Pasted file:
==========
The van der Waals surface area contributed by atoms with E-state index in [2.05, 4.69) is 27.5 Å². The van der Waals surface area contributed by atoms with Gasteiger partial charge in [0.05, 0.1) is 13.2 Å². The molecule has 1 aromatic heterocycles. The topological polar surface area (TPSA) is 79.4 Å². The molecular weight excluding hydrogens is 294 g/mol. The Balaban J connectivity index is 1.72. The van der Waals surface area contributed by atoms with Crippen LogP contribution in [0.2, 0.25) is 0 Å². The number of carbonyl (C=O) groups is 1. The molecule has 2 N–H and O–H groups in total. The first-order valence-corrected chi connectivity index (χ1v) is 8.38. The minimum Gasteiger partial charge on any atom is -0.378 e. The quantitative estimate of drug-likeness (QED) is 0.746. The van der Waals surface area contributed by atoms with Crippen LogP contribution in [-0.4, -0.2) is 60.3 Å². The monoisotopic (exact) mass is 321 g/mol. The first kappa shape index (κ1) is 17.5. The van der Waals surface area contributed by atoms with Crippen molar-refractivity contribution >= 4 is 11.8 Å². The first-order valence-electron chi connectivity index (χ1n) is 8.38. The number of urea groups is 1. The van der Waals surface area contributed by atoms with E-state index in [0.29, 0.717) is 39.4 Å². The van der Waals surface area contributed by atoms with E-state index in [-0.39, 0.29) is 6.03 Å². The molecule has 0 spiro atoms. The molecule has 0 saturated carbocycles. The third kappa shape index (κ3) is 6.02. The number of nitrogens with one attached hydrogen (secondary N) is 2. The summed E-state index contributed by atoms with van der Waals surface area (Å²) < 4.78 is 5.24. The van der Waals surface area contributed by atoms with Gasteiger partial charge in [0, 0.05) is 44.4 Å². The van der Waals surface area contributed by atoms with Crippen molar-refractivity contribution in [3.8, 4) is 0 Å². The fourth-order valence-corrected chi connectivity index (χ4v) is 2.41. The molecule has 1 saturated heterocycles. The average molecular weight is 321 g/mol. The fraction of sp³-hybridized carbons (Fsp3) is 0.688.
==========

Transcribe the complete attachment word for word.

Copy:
The van der Waals surface area contributed by atoms with E-state index in [2.05, 4.69) is 27.5 Å². The van der Waals surface area contributed by atoms with Gasteiger partial charge in [0.05, 0.1) is 13.2 Å². The molecule has 1 aromatic heterocycles. The topological polar surface area (TPSA) is 79.4 Å². The molecular weight excluding hydrogens is 294 g/mol. The Balaban J connectivity index is 1.72. The van der Waals surface area contributed by atoms with Crippen LogP contribution in [0.2, 0.25) is 0 Å². The number of carbonyl (C=O) groups is 1. The molecule has 2 N–H and O–H groups in total. The first-order valence-corrected chi connectivity index (χ1v) is 8.38. The minimum Gasteiger partial charge on any atom is -0.378 e. The quantitative estimate of drug-likeness (QED) is 0.746. The van der Waals surface area contributed by atoms with Crippen LogP contribution in [-0.4, -0.2) is 60.3 Å². The monoisotopic (exact) mass is 321 g/mol. The first kappa shape index (κ1) is 17.5. The van der Waals surface area contributed by atoms with Crippen molar-refractivity contribution >= 4 is 11.8 Å². The first-order valence-electron chi connectivity index (χ1n) is 8.38. The number of urea groups is 1. The van der Waals surface area contributed by atoms with E-state index in [0.29, 0.717) is 39.4 Å². The van der Waals surface area contributed by atoms with E-state index in [-0.39, 0.29) is 6.03 Å². The molecule has 0 spiro atoms. The molecule has 0 saturated carbocycles. The third kappa shape index (κ3) is 6.02. The number of nitrogens with one attached hydrogen (secondary N) is 2. The summed E-state index contributed by atoms with van der Waals surface area (Å²) < 4.78 is 5.24. The van der Waals surface area contributed by atoms with Gasteiger partial charge in [0, 0.05) is 44.4 Å². The van der Waals surface area contributed by atoms with Crippen molar-refractivity contribution in [3.8, 4) is 0 Å². The fourth-order valence-corrected chi connectivity index (χ4v) is 2.41. The molecule has 1 saturated heterocycles. The average molecular weight is 321 g/mol. The fraction of sp³-hybridized carbons (Fsp3) is 0.688.